After a massive restoration project, one of Bedford’s oldest buildings and its neighbours are ready to open its doors to new tenants.
The buildings which are known as 1 to 4 St Paul’s Square have stood derelict since the 1970s, when it was proposed they were demolished.
Fortunately, that suggestion was overruled by the Government and they lay empty until restoration teams got to work bringing them back into use.
When the work began in 2014, the building at Number 1 revealed its medieval origins, with timbers dating back to about 1460. During the 18th century it was given an extra floor and its current Georgian facade.
The project was a joint effort by Bedford Borough Council and Aldwyck Housing Group, and the restoration was carried out by contractors V E Parrott.
Now Aldwyck has the keys to nine flats, which are a mix of one and two-bedrooms, and a three-bedroomed house, and is ready to pass them on to their social housing tenants.
Bedford Borough Council nominated potential tenants for the new homes and eight properties are ready to let, with the final two nearing completion.
Tenants have been made aware of the potential problems they might face living there, such as a lack of parking, internal staircases with no lifts, and its location in the town, which could leave some people feeling vulnerable.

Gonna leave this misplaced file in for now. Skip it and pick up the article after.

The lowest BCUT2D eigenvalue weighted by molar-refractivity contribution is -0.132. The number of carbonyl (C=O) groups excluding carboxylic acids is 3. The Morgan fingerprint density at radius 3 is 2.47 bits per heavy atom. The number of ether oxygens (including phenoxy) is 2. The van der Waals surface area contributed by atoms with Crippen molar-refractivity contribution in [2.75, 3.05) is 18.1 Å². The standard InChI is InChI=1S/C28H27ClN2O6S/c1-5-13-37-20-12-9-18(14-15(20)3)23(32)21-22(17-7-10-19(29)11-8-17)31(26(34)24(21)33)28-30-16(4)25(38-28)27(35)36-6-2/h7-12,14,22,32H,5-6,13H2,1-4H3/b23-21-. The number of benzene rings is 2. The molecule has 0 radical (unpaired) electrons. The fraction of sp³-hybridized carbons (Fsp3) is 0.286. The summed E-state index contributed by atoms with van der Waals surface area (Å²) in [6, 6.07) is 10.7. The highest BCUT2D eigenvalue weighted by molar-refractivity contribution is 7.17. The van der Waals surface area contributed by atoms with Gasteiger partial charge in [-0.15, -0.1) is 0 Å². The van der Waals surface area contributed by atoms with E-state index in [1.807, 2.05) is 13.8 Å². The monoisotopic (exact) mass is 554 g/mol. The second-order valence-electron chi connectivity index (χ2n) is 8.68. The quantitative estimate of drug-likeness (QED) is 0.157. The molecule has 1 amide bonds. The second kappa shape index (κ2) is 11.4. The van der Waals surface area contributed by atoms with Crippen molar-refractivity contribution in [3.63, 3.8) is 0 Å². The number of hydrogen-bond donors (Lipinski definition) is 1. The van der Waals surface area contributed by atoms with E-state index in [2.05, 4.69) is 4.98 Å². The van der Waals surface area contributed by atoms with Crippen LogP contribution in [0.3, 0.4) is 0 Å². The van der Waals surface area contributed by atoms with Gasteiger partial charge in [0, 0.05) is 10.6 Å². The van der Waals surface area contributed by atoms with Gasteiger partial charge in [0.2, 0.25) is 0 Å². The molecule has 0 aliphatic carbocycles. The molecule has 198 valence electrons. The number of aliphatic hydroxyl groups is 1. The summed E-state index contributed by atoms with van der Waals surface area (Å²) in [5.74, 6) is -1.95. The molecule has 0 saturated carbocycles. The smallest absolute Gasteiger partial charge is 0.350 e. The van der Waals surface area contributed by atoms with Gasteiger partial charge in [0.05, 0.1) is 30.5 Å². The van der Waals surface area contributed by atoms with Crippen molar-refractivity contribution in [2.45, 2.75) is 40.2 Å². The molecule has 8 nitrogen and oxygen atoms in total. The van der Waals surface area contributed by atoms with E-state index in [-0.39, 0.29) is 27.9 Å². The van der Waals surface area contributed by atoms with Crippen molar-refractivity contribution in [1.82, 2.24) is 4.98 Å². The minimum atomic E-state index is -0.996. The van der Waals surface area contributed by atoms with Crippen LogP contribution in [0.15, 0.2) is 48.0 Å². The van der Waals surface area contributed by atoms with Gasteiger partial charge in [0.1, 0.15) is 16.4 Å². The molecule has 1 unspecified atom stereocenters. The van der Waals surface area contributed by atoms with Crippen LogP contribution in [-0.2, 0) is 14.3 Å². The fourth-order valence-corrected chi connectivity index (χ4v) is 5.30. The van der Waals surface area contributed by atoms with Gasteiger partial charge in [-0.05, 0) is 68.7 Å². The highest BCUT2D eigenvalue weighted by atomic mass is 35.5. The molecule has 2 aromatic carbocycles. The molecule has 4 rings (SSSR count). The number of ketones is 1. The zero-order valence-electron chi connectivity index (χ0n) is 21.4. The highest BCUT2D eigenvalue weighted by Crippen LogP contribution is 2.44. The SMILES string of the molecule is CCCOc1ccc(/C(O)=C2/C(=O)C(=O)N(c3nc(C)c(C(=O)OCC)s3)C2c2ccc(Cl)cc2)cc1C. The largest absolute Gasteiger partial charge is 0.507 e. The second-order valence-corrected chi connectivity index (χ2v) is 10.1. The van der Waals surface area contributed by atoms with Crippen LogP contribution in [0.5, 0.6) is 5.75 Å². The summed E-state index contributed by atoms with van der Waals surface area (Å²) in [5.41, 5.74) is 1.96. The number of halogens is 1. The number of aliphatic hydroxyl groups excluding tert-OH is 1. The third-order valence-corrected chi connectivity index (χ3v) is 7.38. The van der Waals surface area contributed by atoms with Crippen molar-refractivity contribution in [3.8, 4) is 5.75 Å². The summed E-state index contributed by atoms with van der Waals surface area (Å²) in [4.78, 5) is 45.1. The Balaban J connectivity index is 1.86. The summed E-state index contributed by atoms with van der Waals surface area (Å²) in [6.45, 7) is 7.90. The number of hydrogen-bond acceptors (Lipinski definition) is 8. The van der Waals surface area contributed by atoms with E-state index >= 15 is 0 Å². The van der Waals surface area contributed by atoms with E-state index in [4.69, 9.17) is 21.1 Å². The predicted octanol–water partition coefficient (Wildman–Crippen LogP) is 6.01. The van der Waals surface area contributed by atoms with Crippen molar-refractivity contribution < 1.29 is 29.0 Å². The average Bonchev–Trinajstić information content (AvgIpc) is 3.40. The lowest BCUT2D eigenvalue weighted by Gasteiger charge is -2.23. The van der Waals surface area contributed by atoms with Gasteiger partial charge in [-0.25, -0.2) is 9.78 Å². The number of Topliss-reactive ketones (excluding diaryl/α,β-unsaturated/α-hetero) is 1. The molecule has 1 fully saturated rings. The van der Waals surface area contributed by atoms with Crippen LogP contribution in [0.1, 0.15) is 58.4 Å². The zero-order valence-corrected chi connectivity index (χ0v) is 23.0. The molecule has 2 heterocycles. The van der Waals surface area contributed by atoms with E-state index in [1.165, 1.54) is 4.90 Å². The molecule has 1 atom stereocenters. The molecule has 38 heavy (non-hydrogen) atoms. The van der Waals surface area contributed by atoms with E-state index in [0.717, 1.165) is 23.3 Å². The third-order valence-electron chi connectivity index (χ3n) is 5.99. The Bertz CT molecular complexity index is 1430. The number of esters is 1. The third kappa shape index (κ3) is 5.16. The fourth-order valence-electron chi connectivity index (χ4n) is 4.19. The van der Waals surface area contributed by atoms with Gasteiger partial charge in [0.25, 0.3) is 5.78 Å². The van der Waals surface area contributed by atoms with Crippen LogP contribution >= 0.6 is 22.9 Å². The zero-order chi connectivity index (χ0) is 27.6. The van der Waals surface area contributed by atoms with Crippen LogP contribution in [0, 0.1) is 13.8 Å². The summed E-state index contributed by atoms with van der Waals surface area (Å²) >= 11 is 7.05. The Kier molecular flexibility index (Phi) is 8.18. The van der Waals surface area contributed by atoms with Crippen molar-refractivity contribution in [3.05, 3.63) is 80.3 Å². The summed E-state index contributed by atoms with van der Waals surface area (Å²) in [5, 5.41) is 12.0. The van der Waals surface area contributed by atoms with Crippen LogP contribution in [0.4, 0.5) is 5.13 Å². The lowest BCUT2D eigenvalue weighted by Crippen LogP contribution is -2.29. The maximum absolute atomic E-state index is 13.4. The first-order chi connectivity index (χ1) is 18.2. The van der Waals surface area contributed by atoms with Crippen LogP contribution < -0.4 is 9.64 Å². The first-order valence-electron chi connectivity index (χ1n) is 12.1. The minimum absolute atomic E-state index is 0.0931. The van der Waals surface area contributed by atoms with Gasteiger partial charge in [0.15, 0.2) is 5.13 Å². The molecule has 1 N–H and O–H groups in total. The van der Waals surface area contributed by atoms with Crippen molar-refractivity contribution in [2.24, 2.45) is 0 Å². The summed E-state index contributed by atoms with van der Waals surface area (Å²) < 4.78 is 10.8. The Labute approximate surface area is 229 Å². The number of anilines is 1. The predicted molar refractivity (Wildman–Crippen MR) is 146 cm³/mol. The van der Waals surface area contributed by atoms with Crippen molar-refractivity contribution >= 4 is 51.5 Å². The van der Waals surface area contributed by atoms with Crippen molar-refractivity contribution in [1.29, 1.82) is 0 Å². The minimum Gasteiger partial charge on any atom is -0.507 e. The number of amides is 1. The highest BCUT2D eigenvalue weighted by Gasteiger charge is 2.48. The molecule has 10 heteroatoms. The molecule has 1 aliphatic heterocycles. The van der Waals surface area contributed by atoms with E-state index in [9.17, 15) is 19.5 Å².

Bedford Mayor Dave Hodgson said: “These historic buildings stood derelict for nearly fifty years, looking tired and tatty in one of Bedford’s most prominent locations.
“They are now looking suitably handsome in the heart of the town centre, thanks to this project to bring them into use and to restore and protect the site’s medieval heritage.
“We are delights to have been part of this project and to see these buildings back in use, as affordable homes.”
Funding for the renovation project came from Aldwyck’s own capital investment, a grant of £420,000 from the Homes and Communities Agency, Bedford High Street’s Townscape Heritage Initiative grant funds, and Bedford Borough Council’s Affordable Housing budget.